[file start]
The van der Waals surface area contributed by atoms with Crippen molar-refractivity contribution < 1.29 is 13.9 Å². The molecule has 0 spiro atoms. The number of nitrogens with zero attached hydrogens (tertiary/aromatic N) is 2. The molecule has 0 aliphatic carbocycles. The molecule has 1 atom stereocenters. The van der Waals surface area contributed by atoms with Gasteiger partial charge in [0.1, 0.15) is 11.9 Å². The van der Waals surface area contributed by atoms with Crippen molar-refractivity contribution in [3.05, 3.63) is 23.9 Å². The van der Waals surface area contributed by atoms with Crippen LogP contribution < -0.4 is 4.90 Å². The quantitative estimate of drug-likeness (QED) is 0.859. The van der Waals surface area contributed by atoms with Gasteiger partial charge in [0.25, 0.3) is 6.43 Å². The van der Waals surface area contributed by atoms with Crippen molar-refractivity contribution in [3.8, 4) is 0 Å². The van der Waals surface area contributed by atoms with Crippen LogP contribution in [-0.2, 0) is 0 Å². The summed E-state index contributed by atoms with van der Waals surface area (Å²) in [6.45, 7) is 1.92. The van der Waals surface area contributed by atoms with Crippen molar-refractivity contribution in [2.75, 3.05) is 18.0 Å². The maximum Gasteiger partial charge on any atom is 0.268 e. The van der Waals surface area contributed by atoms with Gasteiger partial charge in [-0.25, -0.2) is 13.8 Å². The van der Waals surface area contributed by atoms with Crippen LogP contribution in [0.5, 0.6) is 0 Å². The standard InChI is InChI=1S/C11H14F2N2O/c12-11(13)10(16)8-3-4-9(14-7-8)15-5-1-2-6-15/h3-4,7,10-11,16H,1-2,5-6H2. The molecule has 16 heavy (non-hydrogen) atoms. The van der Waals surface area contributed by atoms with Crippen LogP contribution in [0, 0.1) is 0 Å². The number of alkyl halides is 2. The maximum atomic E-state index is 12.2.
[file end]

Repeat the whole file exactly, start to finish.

The van der Waals surface area contributed by atoms with Crippen molar-refractivity contribution < 1.29 is 13.9 Å². The molecule has 0 spiro atoms. The number of nitrogens with zero attached hydrogens (tertiary/aromatic N) is 2. The molecule has 0 aliphatic carbocycles. The molecule has 1 atom stereocenters. The van der Waals surface area contributed by atoms with Gasteiger partial charge in [0.1, 0.15) is 11.9 Å². The van der Waals surface area contributed by atoms with Crippen molar-refractivity contribution in [3.05, 3.63) is 23.9 Å². The van der Waals surface area contributed by atoms with Crippen LogP contribution < -0.4 is 4.90 Å². The quantitative estimate of drug-likeness (QED) is 0.859. The van der Waals surface area contributed by atoms with Gasteiger partial charge in [0.25, 0.3) is 6.43 Å². The van der Waals surface area contributed by atoms with Crippen molar-refractivity contribution in [3.8, 4) is 0 Å². The van der Waals surface area contributed by atoms with Crippen LogP contribution in [-0.2, 0) is 0 Å². The summed E-state index contributed by atoms with van der Waals surface area (Å²) in [6.45, 7) is 1.92. The van der Waals surface area contributed by atoms with Crippen molar-refractivity contribution in [2.75, 3.05) is 18.0 Å². The maximum Gasteiger partial charge on any atom is 0.268 e. The van der Waals surface area contributed by atoms with Gasteiger partial charge in [-0.25, -0.2) is 13.8 Å². The van der Waals surface area contributed by atoms with Crippen LogP contribution in [0.5, 0.6) is 0 Å². The standard InChI is InChI=1S/C11H14F2N2O/c12-11(13)10(16)8-3-4-9(14-7-8)15-5-1-2-6-15/h3-4,7,10-11,16H,1-2,5-6H2. The molecule has 16 heavy (non-hydrogen) atoms. The van der Waals surface area contributed by atoms with Crippen LogP contribution in [0, 0.1) is 0 Å². The number of alkyl halides is 2. The maximum atomic E-state index is 12.2.